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XamlWebPad, View Your Raw Silverlight XAML without Blend or VS.

Updated: at 11:17 PM


Silverlight, is the new name for WPF/E which was formally introduced at the  MIX07 conference in Las Vegas a couple weeks ago.  Basically, it's a stripped down version of full WPF Xaml that works on the web by installing a custom plug-in in them most popular browsers in a similar way to how flash works.  The great thing about this technology is that it works cross platform.  Mac's, Linux, etc.  The other major announcement at MIX07  was that it supports programming in .NET.  This means that Silverlight applications can be developed in c#, my favorite programming language.  I'm not that great a JavaScript so this is great news for me because I want to be able to build highly interactive applications, and so far, with and little JavaScript, this has  been very limiting for me personally.

For those not wanting to read on and just try it, here is the link:

There is another application that you might try:  Silverlight Pad(Updated 4/19/2008 Peter Kellner)

My First Production Silverlight Project

Fast forwarding to now, I'm currently building my first production Silverlight application.  Believe it or not, my JavaScript skills are significantly better than my actual design skills.  Fortunately, XAML allows me to more easily work with a professional designer who can provide me with Xaml.  I've been very fortunate in this current project to be working with an outstanding designer, who like me, is just learning the new Silverlight platform.  We are of course using the latest beta of

Blend which is very helpful.  There is a problem however.  While the May Beta of Blend provides help in using the correct subset of xaml for Silverlight, it does not give you any errors if you import Xaml from other sources (such as Adobe Illustrator exports).  This means, you feel like you have good Xaml but you really don't.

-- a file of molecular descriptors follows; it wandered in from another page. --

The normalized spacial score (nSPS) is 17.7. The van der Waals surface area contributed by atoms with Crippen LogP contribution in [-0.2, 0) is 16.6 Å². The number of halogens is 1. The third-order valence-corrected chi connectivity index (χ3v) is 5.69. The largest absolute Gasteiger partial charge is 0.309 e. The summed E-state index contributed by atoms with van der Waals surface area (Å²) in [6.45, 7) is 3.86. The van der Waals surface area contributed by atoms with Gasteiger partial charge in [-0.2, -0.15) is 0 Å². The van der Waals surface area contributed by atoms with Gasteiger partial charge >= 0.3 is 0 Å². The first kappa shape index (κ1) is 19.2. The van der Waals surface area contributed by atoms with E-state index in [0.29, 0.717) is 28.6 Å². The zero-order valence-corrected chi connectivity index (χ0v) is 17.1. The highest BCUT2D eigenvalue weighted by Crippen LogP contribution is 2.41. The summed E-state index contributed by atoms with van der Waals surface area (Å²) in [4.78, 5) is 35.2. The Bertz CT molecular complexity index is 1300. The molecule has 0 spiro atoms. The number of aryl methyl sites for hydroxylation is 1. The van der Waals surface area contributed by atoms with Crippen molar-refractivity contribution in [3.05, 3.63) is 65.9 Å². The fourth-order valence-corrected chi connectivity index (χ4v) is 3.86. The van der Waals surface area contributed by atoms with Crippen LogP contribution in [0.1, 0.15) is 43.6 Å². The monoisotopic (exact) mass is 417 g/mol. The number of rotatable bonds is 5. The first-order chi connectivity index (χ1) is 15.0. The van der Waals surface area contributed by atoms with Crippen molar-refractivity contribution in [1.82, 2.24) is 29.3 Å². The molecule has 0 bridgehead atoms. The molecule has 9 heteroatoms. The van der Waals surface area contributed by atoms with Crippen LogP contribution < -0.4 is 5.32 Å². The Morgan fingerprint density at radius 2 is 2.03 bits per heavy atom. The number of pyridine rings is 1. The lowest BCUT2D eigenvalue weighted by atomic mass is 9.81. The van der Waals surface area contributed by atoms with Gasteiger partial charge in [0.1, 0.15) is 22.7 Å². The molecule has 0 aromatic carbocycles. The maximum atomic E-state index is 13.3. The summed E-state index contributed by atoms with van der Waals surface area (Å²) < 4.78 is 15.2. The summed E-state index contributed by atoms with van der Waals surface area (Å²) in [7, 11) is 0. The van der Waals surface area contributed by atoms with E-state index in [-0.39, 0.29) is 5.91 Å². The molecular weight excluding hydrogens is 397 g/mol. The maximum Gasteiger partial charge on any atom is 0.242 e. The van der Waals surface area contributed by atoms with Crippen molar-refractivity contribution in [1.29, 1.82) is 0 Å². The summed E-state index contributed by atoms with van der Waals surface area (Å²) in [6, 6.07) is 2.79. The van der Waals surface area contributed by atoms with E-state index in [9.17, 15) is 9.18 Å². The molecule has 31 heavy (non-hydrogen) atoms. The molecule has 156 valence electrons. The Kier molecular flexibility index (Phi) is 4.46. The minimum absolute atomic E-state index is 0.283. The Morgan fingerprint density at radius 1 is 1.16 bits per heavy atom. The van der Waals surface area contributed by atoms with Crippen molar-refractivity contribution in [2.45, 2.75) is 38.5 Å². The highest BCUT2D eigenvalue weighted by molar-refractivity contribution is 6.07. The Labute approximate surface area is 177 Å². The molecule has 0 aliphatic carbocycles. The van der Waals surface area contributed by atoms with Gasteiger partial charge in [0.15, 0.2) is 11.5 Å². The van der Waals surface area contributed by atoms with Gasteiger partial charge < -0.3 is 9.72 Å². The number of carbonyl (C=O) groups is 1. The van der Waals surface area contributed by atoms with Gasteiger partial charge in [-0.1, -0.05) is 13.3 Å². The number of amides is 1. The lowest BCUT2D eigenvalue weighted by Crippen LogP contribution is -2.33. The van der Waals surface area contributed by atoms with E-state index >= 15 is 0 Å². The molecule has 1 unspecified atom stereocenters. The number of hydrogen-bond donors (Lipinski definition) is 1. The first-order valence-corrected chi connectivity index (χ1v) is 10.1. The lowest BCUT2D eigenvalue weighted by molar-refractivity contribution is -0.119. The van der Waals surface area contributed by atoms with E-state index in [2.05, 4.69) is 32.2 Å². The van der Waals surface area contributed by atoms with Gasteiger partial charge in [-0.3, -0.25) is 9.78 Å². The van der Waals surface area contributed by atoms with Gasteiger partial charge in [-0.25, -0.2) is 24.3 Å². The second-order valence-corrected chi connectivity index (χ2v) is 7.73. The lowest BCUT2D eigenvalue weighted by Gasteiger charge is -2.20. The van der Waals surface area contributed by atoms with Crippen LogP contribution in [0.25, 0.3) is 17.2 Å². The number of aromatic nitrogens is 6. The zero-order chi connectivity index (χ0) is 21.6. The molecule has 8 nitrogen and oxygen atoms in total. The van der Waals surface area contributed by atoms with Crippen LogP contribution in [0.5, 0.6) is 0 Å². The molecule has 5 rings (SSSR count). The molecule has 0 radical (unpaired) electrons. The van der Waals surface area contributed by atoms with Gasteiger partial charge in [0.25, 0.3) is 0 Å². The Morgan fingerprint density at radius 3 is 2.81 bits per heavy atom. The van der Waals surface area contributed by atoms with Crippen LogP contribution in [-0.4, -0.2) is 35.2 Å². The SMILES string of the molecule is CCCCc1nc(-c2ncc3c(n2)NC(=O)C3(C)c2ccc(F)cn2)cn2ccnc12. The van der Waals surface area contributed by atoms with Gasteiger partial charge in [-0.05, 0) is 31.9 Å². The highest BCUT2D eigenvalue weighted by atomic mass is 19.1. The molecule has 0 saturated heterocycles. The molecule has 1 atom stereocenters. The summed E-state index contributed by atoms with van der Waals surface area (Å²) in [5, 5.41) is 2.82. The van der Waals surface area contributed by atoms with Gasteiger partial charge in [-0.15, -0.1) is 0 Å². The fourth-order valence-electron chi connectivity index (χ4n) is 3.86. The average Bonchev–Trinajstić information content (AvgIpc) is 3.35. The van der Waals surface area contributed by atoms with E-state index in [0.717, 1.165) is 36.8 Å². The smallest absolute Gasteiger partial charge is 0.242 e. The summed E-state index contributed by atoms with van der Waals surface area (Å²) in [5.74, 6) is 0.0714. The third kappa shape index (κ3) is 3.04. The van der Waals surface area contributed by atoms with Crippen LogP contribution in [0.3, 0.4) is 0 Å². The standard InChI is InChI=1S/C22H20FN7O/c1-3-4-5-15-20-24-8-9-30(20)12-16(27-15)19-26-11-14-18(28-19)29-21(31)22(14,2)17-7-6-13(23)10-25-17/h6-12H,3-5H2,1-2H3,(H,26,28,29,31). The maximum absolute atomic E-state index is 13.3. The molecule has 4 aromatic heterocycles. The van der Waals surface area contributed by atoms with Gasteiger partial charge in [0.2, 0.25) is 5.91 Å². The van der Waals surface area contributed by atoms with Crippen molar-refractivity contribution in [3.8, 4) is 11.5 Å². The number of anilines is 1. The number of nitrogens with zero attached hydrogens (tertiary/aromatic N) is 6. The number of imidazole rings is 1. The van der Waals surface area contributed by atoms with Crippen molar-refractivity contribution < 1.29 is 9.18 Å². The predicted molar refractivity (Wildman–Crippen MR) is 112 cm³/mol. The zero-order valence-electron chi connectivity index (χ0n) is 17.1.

We are not in Kansas anymore

So, how is this a problem?  The problem shows up when the designer hands off code to the programmer (me in this case).  The code doesn't work and when I send it back to the designer, he has no good way of fixing it.  Microsoft has acknowledged this as a problem and my guess is that in an upcoming release (beta or production) of Blend, they will have something that shows errors if you set your xaml to "Silverlight Mode".  for now though, what do do?

XamlWebPad to the rescue

In comes the new XamlWebPad (obsolete)! Though you can suggest to the designer that he or she review the Silverlight SDK for what tags to use, you will likely not be very popular. It would be very painful to go tag by tag and figure out what works and what doesn't.  To make the designer's life easier, I've created a simple web app using 2.0 and Silverlight that lets the designer cut and paste their code into a textbox and then press the "Process
XAML" button and see how it will render.  If there are errors, a MessageBox will pop up showing the errors (one at a time, sorry) with the tags that did not work.

Is XamlWebPad Perfect or even done?

Most certainly it's not perfect, or even done (time permitting).  I wrote it on a plane ride from Miami returning from my Gadget Presentation at VSLive in Orlando last week.  One glaring hole is that it does not support showing images. 
That is because you are only uploading your Xaml, not your images.  If you really want to see an image, you can of course point your image to a remote source as I've pasted below.  Then you will see it working but you will have to change it to a relative image in your final Xaml most likely.  It's not a very pretty app, but it does the job.  Feel free to use it and certainly post suggestions to the comments of this blog post.

<canvas xmlns=""
    Width="640" Height="480">
    <textblock Width="253" Height="72" Canvas.Left="28" Canvas.Top="81" Text="TextBlock"
    <path Fill="#FFFFFFFF" Stretch="Fill" Stroke="#FF000000" Width="205.027"
     Height="52.03" Canvas.Left="45.5"
       Canvas.Top="98.47" Data="M46,150 C257,73 250,106 250,106"/>
    <image Width="100" Height="100"

Feel free to use it as much as you want and good luck with your Silverlight projects.  Look for my posts on the forums and I will of course be looking for yours.  The crew at Silverlight asked me to be a moderator at the Silverlight forums I guess because they think because I'm a moderator on the forums I know what I'm doing.  It's a great place to get answers, and the more of us that use it, the more useful it will be.

There is another application that you might try:  Silverlight Pad(Updated 4/19/2008 Peter Kellner) Happy coding.

(Above is a screen shot of what the web page looks like.  Click on it to be taken to the real deal)